A captivating look at how America’s 50 states survived on the way to becoming a nation.
“America Invaded is a lively, meticulously researched, and provocative history of military incursions into the various states down through the years…”
– CIVIL WAR TIMES
ROBERT GUTTMAN OF CIVIL WAR TIMES SAYS: America Invaded is a follow-up to Christopher Kelly and Stuart Laycock’s earlier book, America Invades, which presented the history of U.S. invasions of other countries. America Invaded does the same for instances in which the United States was invaded by others. The authors have presented their history of these invasions on a state-by-state basis, with each state represented by an individual chapter. They have also included a list and map of relevant historical sites in each state.
Although the title of the book implies stories of America being invaded by “foreigners,” much of the book is concerned with instances of the invasion of “Native-American” territory by “Europeans,” frequently denoting explorers, settlers or military forces from the expanding United States. In addition, a good many of the “invasions” recounted involve incidents in which Americans invaded American soil during the Civil War. A notable example involves the peculiar case of West Virginia. After Virginia seceded from the Union in 1861, western Virginia in turn seceded from Virginia in order to remain in the Union. For the remainder of the war, West Virginia would be invaded by Rebel armies bent upon returning the breakaway state to Virginia, and by Union armies equally determined to prevent them from doing so.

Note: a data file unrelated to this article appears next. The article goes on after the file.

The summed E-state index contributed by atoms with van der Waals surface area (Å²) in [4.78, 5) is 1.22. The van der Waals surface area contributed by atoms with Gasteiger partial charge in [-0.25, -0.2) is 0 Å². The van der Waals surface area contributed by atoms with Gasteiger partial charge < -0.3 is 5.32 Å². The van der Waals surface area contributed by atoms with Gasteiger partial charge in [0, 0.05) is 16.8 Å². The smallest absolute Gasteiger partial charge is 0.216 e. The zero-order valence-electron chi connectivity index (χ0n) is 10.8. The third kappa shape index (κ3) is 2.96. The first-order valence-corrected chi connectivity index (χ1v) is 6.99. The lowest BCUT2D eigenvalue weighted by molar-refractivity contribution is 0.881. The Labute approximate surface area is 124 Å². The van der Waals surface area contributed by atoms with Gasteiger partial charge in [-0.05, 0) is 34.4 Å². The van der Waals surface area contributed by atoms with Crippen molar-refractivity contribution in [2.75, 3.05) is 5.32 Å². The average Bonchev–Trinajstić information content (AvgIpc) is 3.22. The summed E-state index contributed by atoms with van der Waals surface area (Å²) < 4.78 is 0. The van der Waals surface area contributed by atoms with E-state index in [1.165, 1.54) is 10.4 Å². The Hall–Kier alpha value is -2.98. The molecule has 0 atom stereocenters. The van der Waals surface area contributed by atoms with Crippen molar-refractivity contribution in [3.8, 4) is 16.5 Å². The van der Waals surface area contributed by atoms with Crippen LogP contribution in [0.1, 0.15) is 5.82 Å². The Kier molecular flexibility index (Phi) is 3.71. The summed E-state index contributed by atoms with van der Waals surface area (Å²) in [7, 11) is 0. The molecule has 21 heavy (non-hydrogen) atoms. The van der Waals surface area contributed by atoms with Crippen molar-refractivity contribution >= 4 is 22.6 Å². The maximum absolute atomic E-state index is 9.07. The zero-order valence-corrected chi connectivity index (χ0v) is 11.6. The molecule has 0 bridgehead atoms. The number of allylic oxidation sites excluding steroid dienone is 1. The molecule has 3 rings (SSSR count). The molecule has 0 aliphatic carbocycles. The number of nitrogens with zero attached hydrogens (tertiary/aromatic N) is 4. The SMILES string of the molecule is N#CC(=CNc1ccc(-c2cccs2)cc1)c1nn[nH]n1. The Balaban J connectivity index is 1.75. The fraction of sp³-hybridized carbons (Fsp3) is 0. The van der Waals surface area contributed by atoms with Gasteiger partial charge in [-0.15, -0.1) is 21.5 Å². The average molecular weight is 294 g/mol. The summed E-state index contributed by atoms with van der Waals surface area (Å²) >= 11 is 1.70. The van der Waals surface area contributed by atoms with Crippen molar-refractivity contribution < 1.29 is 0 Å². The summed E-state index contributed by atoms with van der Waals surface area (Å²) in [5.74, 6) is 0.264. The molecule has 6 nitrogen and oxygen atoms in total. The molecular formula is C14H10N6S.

America Invaded is a lively, meticulously researched, and provocative history of military incursions into the various states down through the years. It will undoubtedly find a place on the bookshelves of American history buffs everywhere.
“Easy to browse and easy to enjoy … it shines a light on small incidents that are shoveled aside in many books…”
America Invaded by Christopher Kelly and Stuart Laycock offers an intriguing tour of past conflicts waged on American soil, from the Atlantic to the Pacific.
Arranged alphabetically by state, the book is easy to browse and easy to enjoy. Each conflict is introduced with background information that puts events in context. While some parts of the country—especially those involved both in the Revolution and the Civil War—can lay claim to more battles than others, the text does a fair job of giving equal attention to each state, no matter its size or the bounty of its history.
The difficulty of delivering an account that is simultaneously correct, relevant, and comprehensive for all fifty states sometimes shows, as when major battles are covered in a few paragraphs and small ones are expanded for the sake of balance.